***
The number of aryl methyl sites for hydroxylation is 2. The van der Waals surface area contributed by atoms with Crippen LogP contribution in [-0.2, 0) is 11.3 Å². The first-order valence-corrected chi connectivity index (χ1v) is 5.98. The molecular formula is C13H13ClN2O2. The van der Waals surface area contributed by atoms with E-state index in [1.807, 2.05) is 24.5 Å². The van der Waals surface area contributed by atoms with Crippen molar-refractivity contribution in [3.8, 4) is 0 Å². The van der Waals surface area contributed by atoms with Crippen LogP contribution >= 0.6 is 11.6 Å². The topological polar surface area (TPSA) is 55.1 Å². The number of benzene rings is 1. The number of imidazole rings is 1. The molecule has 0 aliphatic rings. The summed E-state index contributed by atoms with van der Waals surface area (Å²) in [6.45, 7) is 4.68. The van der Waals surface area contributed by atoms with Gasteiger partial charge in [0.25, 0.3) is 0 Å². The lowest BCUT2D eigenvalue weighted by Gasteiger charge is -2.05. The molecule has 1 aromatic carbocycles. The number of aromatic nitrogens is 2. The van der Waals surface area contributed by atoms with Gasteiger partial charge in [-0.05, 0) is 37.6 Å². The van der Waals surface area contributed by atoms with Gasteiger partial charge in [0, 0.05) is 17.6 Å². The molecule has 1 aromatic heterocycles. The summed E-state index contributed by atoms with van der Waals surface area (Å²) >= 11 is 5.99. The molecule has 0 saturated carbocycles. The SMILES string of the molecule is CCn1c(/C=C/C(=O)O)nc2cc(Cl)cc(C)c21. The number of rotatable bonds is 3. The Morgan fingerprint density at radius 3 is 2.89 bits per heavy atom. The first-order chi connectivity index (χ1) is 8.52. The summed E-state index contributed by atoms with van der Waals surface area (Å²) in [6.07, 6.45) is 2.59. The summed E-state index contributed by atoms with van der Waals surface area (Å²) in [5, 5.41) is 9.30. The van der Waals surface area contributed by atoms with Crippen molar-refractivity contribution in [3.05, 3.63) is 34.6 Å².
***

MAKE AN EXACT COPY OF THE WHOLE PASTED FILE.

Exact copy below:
The number of aryl methyl sites for hydroxylation is 2. The van der Waals surface area contributed by atoms with Crippen LogP contribution in [-0.2, 0) is 11.3 Å². The first-order valence-corrected chi connectivity index (χ1v) is 5.98. The molecular formula is C13H13ClN2O2. The van der Waals surface area contributed by atoms with E-state index in [1.807, 2.05) is 24.5 Å². The van der Waals surface area contributed by atoms with Crippen molar-refractivity contribution in [3.8, 4) is 0 Å². The van der Waals surface area contributed by atoms with Crippen LogP contribution >= 0.6 is 11.6 Å². The topological polar surface area (TPSA) is 55.1 Å². The number of benzene rings is 1. The number of imidazole rings is 1. The molecule has 0 aliphatic rings. The summed E-state index contributed by atoms with van der Waals surface area (Å²) in [6.45, 7) is 4.68. The van der Waals surface area contributed by atoms with Gasteiger partial charge in [0.25, 0.3) is 0 Å². The lowest BCUT2D eigenvalue weighted by Gasteiger charge is -2.05. The molecule has 1 aromatic carbocycles. The number of aromatic nitrogens is 2. The van der Waals surface area contributed by atoms with Gasteiger partial charge in [-0.05, 0) is 37.6 Å². The van der Waals surface area contributed by atoms with Gasteiger partial charge in [0, 0.05) is 17.6 Å². The molecule has 1 aromatic heterocycles. The summed E-state index contributed by atoms with van der Waals surface area (Å²) >= 11 is 5.99. The molecule has 0 saturated carbocycles. The SMILES string of the molecule is CCn1c(/C=C/C(=O)O)nc2cc(Cl)cc(C)c21. The number of rotatable bonds is 3. The Morgan fingerprint density at radius 3 is 2.89 bits per heavy atom. The first-order chi connectivity index (χ1) is 8.52. The summed E-state index contributed by atoms with van der Waals surface area (Å²) in [6.07, 6.45) is 2.59. The summed E-state index contributed by atoms with van der Waals surface area (Å²) in [5, 5.41) is 9.30. The van der Waals surface area contributed by atoms with Crippen molar-refractivity contribution in [3.05, 3.63) is 34.6 Å².